State Superintendent of Public Instruction Tony Thurmond said the administration's pledge to provide frequent testing and contact tracing when outbreaks occur will be crucial to making teachers feel comfortable again in the classroom.

Many schools are already offering in-person classes with few virus outbreaks, said Linda Darling-Hammond, president of the California State Board of Education and an emeritus Stanford University education professor.

More than 1,730 schools already have state waivers to reopen classrooms based on earlier guidelines, Newsom said. Seventeen of the state's 58 counties are offering mostly remote teaching, while the remainder have some mix of in-person or hybrid education.

Newsom said his recommendation was driven by increasing evidence that there are lower risks and increased benefits from in-person instruction particularly for the youngest students. It comes amid increased pressure on schools to reopen campuses.

The proposal comes as California remains consumed by a growing pandemic crisis including record deaths.

Hospitals, particularly in Southern California, are increasingly stretched by soaring cases that are expected to grow in coming weeks. But hope is on the horizon as vaccines begin rolling out, with educators among those recommended for shots after the initial round goes to health care workers and those in congregate care facilities.

The statewide transmission rate has fallen to the point where one infected person is in turn infecting just one other individual, a development that Newsom called encouraging while warning that rates in Central and Southern California remain much higher and the trend could reverse from holiday gatherings.

It's nonetheless realistic to expect many schools to start reopening as early as February or March, said Newsom and Darling-Hammond.

"Even in places of high rates of transmission, they are going to school safely.” she said.

Newsom called for a phased approach focusing first on those in transitional kindergarten through second grade, as well as children with disabilities, those who have limited access to technology at home and those who he said "have struggled more than most with distance learning.”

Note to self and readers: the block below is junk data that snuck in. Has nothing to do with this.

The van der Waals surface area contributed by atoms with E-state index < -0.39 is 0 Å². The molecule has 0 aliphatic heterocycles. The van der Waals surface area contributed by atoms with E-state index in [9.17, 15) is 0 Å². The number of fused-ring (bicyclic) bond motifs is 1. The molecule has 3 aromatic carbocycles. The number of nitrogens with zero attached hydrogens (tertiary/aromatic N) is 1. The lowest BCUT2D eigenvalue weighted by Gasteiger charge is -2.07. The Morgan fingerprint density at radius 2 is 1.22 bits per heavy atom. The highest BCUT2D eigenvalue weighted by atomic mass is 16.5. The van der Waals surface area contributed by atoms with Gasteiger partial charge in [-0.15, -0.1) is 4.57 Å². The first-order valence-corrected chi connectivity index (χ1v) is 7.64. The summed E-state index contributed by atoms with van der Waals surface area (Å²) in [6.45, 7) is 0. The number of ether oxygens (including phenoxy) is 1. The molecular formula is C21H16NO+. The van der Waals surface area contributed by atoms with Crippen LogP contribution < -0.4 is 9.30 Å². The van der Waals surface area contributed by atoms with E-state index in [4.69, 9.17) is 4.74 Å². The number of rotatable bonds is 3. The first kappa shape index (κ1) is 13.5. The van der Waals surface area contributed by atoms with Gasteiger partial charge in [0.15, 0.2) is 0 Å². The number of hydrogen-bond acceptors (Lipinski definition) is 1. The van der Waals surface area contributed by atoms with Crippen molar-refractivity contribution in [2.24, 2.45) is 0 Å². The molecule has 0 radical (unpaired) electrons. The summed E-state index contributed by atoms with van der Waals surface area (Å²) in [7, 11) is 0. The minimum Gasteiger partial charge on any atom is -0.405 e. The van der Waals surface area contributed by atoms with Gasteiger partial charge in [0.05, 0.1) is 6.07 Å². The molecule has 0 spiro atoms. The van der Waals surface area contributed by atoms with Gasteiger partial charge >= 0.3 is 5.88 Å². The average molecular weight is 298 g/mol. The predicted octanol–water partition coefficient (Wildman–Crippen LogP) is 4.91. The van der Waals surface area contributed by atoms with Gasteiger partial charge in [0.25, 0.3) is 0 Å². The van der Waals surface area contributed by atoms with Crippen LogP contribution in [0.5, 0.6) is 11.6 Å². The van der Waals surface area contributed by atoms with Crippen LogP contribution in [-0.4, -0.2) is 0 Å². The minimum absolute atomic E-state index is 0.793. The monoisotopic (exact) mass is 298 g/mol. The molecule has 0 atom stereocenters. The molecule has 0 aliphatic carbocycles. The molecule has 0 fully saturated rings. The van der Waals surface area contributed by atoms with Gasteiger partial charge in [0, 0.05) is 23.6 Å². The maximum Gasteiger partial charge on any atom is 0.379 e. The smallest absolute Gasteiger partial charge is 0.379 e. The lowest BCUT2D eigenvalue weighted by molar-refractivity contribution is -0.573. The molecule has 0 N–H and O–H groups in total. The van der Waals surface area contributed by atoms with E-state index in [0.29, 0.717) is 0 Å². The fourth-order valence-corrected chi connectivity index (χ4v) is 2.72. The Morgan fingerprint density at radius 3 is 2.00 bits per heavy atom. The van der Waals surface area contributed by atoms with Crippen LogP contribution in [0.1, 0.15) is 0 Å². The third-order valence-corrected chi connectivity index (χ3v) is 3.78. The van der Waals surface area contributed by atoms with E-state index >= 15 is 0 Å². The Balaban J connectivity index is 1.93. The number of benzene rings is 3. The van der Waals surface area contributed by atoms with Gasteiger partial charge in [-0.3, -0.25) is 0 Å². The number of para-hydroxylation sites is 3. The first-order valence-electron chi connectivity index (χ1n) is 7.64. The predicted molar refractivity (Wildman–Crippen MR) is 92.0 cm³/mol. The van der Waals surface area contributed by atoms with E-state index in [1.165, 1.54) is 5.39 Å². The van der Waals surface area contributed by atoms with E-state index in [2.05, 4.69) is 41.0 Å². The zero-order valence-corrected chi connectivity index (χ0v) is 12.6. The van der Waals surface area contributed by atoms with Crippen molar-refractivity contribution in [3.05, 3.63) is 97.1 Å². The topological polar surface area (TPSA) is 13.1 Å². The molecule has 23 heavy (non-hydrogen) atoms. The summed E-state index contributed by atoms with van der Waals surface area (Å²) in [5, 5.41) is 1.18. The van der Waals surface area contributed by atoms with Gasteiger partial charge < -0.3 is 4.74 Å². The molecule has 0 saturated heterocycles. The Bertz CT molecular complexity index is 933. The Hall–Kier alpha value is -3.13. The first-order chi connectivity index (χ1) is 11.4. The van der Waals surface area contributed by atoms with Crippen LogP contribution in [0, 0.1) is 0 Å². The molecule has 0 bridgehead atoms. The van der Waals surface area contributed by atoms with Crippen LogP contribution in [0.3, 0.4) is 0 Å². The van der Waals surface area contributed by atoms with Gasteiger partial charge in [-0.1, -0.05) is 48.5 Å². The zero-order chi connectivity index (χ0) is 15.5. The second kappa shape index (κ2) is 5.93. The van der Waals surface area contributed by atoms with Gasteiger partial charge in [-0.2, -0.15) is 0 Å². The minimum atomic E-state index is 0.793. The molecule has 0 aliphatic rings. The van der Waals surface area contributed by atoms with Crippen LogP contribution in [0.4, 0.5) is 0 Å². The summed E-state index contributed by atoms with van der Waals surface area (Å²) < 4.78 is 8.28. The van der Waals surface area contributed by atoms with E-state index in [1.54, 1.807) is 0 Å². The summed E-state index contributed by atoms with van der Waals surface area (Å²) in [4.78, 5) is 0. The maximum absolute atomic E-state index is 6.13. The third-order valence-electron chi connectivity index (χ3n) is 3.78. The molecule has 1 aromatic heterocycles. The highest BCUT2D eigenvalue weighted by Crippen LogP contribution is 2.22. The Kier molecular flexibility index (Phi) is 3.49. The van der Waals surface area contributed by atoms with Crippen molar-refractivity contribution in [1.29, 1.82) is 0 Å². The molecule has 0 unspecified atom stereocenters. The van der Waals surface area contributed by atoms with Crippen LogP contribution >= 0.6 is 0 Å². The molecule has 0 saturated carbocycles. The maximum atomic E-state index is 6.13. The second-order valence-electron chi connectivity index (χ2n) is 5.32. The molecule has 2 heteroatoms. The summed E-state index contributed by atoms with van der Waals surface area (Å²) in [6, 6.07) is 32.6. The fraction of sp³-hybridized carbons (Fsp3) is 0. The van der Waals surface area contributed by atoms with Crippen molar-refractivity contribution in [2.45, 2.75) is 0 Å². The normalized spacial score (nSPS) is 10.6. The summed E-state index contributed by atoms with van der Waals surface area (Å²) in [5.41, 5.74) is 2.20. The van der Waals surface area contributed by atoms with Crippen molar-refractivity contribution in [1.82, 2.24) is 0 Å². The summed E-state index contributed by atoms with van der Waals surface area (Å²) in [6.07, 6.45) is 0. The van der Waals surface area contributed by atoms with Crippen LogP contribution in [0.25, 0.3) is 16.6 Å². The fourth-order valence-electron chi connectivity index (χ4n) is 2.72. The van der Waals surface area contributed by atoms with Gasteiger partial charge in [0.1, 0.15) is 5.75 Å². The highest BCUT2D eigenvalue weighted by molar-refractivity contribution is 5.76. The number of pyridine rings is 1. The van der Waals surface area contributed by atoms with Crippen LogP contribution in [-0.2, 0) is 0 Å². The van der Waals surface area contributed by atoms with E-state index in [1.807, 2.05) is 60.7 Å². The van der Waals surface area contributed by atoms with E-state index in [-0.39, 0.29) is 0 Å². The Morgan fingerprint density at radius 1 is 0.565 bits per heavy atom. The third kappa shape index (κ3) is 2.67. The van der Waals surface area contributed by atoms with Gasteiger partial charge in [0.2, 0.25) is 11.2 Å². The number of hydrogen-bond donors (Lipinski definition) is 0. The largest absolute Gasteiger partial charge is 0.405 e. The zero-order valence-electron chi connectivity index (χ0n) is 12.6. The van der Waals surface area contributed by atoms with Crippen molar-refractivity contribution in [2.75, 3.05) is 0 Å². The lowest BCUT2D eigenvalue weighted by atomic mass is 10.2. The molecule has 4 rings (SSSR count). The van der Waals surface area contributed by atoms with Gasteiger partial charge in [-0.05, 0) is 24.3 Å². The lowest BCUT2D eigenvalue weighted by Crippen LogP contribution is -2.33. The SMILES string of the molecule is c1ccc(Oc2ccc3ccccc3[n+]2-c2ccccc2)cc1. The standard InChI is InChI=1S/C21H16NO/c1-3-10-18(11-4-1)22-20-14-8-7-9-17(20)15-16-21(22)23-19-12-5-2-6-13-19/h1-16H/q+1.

Other grades would be phased in during the spring, but remote learning would continue to be allowed if parents and students wish, and for those who have health vulnerabilities that make it risky to return to the classroom.

The proposed funding comes on top of $5.3 billion from the state and $1.47 billion from the federal government to help schools.

Newsom said he also will work with state lawmakers next year on ways to help students recover from whatever learning losses they experienced this year, including with extended or more flexible school years and aid with tutoring.

“It would be a mistake to say that this is a lost year," said Thurmond. "This is a year where we are preserving life, where we are surviving.”

Among the safety measures in Newsom's proposal are frequent testing for all students and staff — up to weekly testing in areas with high rates of virus transmission. All students and staffs should have masks, there should be increased contact tracing for those who test positive for the virus, and he backed making school staff a priority for vaccinations.

Dr. Naomi Bardach, a University of California, San Francisco, pediatrician and expert on school safety, will lead what Newsom is calling a Safe Schools for All Team composed of state health, education and occupational safety representatives. He said the team will help schools with their safety plans and provide support materials for educators.

The state will also have a website where parents and students can see their school’s reopening status, state funding, and any school outbreaks. It will also have a way for educators and parents to report any problems or concerns, which he said will allow the state to impose what his office called “escalating levels of intervention beginning with technical assistance and ending with legal enforcement.”

Max Arias, executive director of SEIU Local 99 representing school workers, said in a statement that “in-person instruction is irreplaceable” particularly for students with learning challenges like those who are homeless, poor or in foster care.

“This is an urgent and growing problem, and it affects Black and Brown children disproportionately,” he said, praising the emphasis on safety.